7. westom

    westom Member

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    #7 westom, Jun 4, 2013
    Last edited: Jun 4, 2013
    Lightning is unpredicable if, for example, you assume all grounds are same. The phrase was very specific. Earth ground. If any appliance is earth grounded, then it is the perfect path for a destructive surge. But appliances are not earthed grounded. Appliances connect to a completely different ground - the safety ground (code calls it equipment ground).

    A house has many and different grounds: motherboard ground, chassis ground, floating ground, analog ground, etc. Some are interconnected. Others are not. And yet every one is electrically different. And then it is even more complex. Materials assumed to be insulators (ie concrete, some wall paints, linoleum tile, wood) are actually electrical conductors.

    The incoming path is obvious. But what is the outgoing path to earth? Even wire length and wire splices affect that answer. Damaged are appliances that make a best connection to earth ground. Removing a safety ground from any appliance does not change protection or risk to that appliance. Addressing the earth ground does.

    Properly noted is that millimeters inside a switch, fuse, circuit breaker, etc do not seriously impede a surge. Because surges are not voltage sources. Destructive surges are current sources. That means voltage increases as necessary to blow throught anything that might stop it.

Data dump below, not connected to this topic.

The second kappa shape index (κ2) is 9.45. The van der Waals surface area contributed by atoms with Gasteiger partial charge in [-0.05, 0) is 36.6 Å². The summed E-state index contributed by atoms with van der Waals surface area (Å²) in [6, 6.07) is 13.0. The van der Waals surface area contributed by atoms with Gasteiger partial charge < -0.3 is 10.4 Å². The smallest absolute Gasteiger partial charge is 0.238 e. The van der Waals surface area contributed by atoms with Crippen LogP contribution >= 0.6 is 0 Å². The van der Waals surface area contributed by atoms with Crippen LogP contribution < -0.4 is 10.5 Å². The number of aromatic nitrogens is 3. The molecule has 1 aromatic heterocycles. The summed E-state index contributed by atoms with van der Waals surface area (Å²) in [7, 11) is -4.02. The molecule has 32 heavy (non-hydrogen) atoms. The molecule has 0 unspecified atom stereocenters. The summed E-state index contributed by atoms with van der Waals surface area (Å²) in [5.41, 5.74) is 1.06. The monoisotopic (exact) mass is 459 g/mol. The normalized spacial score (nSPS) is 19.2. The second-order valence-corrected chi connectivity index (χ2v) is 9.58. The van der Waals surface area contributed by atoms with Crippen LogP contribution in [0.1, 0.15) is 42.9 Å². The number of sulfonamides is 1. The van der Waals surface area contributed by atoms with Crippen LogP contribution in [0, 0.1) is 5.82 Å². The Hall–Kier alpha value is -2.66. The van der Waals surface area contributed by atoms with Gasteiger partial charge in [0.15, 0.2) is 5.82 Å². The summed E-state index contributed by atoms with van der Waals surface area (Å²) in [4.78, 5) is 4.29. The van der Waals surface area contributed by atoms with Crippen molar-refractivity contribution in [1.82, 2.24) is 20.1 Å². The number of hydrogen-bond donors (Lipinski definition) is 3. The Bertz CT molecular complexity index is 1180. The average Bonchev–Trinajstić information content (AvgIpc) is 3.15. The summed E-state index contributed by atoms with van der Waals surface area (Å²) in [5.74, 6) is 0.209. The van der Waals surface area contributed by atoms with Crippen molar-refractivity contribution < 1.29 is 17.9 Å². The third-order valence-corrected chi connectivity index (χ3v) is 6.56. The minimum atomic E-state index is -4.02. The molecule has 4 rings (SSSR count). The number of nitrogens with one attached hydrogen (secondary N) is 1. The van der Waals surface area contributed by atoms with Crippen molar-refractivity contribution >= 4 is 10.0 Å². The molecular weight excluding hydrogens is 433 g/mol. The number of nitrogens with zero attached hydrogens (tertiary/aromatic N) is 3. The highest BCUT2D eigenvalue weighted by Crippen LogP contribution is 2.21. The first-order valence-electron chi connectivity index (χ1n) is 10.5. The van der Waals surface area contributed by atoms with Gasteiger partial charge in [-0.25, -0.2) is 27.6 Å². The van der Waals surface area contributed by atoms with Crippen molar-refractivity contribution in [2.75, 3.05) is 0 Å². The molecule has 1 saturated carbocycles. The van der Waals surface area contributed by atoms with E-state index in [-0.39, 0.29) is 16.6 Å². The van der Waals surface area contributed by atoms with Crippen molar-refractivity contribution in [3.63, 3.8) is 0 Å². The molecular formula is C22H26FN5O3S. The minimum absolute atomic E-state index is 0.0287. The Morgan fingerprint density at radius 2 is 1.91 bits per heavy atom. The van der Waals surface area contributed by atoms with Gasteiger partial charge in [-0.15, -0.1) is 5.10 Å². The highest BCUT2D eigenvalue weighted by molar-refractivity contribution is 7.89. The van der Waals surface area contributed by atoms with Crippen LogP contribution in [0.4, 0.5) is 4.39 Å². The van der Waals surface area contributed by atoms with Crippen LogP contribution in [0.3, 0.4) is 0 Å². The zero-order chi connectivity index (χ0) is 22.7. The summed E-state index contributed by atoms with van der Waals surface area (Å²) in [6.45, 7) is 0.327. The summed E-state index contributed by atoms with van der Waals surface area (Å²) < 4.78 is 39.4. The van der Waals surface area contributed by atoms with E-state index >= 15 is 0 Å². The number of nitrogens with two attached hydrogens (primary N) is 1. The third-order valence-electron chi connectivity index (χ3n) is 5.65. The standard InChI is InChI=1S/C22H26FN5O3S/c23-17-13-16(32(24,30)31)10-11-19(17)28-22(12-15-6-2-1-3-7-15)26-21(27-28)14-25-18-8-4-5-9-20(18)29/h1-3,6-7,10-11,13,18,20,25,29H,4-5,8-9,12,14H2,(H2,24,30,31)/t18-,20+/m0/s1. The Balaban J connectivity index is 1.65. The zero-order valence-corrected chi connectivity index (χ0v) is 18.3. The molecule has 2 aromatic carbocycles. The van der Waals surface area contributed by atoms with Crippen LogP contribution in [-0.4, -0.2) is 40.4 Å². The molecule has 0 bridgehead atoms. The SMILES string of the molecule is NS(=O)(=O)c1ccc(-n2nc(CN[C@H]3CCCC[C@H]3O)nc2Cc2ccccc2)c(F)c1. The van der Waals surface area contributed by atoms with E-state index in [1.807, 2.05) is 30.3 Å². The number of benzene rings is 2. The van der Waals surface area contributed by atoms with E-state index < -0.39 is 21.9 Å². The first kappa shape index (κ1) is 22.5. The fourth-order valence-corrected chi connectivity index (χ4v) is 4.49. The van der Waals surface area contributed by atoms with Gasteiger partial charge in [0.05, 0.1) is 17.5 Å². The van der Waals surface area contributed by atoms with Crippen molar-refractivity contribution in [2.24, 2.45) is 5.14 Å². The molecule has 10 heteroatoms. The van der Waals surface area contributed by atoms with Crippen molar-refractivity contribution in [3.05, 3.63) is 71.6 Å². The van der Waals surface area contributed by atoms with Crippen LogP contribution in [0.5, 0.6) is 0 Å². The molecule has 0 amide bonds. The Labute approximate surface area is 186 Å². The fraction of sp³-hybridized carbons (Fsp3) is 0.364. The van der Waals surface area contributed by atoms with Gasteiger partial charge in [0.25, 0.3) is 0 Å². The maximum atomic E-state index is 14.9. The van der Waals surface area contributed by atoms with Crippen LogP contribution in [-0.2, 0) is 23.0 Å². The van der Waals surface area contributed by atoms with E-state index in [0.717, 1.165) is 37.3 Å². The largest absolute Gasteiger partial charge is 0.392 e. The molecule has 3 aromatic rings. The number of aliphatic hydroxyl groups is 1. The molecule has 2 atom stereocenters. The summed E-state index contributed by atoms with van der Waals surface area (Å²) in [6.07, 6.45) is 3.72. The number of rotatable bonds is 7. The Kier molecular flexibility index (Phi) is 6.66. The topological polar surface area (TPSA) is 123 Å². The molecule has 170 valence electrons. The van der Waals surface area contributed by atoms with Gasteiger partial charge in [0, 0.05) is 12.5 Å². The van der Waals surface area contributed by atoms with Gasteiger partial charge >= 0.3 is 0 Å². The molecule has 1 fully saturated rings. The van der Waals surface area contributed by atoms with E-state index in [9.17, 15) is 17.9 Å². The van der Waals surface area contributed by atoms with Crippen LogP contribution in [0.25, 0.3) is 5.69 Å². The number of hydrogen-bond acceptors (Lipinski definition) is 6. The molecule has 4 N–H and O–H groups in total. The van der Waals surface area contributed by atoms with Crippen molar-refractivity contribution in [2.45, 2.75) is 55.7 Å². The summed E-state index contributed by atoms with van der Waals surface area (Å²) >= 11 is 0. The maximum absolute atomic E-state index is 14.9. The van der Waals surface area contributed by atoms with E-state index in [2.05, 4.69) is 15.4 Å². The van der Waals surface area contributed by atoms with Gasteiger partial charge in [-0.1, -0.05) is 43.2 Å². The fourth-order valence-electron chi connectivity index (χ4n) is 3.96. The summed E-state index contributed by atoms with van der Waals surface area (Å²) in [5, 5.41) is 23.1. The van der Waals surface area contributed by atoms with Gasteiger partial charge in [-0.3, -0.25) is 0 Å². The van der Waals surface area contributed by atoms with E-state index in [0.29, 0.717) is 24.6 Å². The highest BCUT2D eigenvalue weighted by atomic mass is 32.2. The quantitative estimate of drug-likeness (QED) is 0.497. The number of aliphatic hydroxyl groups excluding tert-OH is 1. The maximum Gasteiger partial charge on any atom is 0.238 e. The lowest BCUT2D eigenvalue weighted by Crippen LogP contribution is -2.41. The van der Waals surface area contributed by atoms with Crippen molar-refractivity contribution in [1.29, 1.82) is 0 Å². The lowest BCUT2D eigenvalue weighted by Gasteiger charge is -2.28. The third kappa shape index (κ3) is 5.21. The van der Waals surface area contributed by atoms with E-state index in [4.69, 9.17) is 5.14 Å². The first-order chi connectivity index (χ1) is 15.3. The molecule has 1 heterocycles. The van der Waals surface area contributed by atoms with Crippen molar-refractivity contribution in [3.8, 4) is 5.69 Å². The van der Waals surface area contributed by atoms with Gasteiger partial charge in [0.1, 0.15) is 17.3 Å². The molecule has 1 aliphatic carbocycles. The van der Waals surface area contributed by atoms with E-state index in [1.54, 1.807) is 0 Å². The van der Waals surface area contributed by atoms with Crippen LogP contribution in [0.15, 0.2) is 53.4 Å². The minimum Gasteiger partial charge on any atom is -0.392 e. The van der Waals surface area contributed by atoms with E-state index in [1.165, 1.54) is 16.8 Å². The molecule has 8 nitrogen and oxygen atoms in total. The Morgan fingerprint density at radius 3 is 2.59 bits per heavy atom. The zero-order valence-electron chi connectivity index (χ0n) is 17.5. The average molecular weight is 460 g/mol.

How to protect a Tesla? What is the path to earth? Is that path destructively via any appliance or Tesla? Anyplace that question is answered means even direct lightning strikes without damage. But again, earth ground is electrically different from a safety ground connected to appliances. Not knowing that is but one reason why lightning is confusing or mysterious.
     
  8. Shakespear

    Shakespear Member

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    All very accurate. We can also purchase a lightning arrestor that will be connected externally or in your main electrical box.
    I am not familiar with the whole problem, but I have installed them in all my residences and offices. If I remember correctly, the surge the arrestor would clamp would be app. 300,000 to 600,000 AMPS depending on your budget. The cost is not very much,
    considering I was protecting my home from meltdown. Also if I recollect, the clamping rate is also very quick, somewhere around
    3-5 milliseconds.
     
  9. westom

    westom Member